Thursday, February 10, 2011

Playing with light, dark and book design

Shadow by Suzy Lee (823 L5148S PIC BK) is so much fun.  As with her previous book Wave (823 L5248W PIC BK) it’s a tribute to the power of play and imagination.

A little girl is exploring a clutter filled attic where objects (ladder, bike, vacuum, broom, tools, boxes, shoes, etc.) cast shadows that each in turn transform into shadow creatures.

But first let me tell you about the book’s layout.  Start by turning the book on its side to turn the pages up.  This allows the author/illustrator to use the spine-page break to delineate between the attic and the shadow worlds. (Makes you wonder how this would look on an e-reader, doesn’t it?)  This delineation is crucial for the narrative to work, especially since the book is wordless.

Now back to our story.

Little Girl has just pulled the string to turn on the light.  Click! She starts walking as if along a tightrope (the spine break).  She bends down and makes a shadow puppet with her hands, of a bird.  The bird becomes haloed in yellow as do the broom (now a tall exotic looking flower).  The bird flies up (or down depending on which world we focus on) and we notice the wheels of the bicycle have turned into a full moon and a crescent moon, haloed in yellow.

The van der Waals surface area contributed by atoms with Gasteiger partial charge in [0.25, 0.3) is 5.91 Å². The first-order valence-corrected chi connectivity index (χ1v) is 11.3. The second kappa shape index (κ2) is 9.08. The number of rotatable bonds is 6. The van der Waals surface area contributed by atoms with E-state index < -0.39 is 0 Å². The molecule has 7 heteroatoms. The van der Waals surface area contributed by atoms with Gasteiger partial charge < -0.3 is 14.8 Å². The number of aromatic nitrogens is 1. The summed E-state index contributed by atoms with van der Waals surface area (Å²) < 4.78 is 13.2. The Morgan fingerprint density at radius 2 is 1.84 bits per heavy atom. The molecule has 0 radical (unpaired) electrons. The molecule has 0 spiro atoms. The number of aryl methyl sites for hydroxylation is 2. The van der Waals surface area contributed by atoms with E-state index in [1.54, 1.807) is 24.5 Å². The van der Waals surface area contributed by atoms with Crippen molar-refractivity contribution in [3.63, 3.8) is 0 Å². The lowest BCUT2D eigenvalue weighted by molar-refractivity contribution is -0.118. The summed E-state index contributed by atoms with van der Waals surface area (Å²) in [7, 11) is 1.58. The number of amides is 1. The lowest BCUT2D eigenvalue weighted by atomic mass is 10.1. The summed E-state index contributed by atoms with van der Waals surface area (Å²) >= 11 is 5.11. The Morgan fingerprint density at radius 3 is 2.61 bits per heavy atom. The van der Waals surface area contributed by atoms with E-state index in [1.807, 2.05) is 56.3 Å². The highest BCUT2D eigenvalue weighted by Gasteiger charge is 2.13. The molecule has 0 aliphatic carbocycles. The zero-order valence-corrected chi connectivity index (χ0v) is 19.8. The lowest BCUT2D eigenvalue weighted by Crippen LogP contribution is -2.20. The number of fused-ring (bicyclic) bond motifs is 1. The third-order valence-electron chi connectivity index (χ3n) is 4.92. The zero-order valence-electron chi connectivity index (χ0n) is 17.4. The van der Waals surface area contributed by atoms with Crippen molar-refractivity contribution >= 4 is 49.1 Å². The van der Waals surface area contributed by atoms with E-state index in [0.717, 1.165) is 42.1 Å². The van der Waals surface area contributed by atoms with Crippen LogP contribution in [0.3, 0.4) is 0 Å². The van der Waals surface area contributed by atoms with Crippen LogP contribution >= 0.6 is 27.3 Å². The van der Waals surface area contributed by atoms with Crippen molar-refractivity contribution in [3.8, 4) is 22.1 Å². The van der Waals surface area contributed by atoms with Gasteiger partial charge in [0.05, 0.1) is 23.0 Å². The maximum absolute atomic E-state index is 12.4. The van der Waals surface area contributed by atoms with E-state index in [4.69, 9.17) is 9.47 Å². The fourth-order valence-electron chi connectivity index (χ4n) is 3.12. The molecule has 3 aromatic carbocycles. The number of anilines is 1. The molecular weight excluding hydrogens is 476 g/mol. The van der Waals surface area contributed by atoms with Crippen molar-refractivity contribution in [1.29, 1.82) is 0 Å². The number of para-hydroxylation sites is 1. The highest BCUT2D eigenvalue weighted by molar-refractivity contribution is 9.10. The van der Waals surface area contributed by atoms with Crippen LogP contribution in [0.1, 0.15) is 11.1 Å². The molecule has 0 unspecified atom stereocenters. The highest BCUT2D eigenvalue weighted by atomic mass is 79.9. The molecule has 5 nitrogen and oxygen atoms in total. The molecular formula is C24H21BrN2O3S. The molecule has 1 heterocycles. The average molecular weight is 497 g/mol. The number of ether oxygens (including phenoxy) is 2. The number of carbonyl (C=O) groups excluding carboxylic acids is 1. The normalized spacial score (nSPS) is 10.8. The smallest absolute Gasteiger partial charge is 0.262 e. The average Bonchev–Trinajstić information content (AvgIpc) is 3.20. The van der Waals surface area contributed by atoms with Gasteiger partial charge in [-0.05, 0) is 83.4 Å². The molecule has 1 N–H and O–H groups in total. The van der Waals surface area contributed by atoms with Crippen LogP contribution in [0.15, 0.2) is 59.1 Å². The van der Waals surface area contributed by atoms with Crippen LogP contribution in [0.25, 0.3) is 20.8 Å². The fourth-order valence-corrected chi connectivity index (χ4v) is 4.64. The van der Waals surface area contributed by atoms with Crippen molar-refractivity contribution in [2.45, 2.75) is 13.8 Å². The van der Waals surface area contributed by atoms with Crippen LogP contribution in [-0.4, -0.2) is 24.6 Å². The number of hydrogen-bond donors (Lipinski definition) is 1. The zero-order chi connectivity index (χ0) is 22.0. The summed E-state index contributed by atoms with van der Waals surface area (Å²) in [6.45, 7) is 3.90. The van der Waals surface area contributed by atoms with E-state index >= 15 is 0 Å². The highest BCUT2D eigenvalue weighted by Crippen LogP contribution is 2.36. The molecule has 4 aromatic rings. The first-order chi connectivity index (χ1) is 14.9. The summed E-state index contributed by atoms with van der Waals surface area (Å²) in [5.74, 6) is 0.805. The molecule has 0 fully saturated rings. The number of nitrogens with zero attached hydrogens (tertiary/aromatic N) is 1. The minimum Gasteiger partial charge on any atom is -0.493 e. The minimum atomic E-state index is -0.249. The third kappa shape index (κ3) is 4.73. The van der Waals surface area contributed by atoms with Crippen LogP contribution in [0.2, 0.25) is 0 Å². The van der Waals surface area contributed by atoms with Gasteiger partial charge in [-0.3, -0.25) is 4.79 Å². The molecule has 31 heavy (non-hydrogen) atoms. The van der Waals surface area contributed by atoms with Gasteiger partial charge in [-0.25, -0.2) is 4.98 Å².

All the objects proceed to turn into creatures that take on a life of their own.  An old work boot with a flapping sole becomes the head of an evil wolf that sees the bird and chases it into the attic world. Little Girl is frightened and dives down (or up) into the shadow world to escape the wolf.  The next spread is best image, I think.  In the shadow world, all the characters and Little Girl morph into a single dragon image.  I must admit when I saw it the first time, upside down, I didn’t see the dragon.  It was just a black blob.  But when you turn the book around, the fire-breathing dragon is most apparent.  Brilliant!  I love it when I get caught out, missing something but then getting a fabulous surprise.

The story continues until someone from the kitchen yells that dinner is ready and click! the lights go out.  But that doesn’t mean the action stops.

The more I play with this book (turn it over and over) the more I like.  I just flipped to the back cover and saw the dragon image in the book now drawn to show how each shadow character is placed within the larger dragon shadow.

This book requires more than one viewing to take it all in.

Also, think science as a way to introduce concepts of light and shadows.


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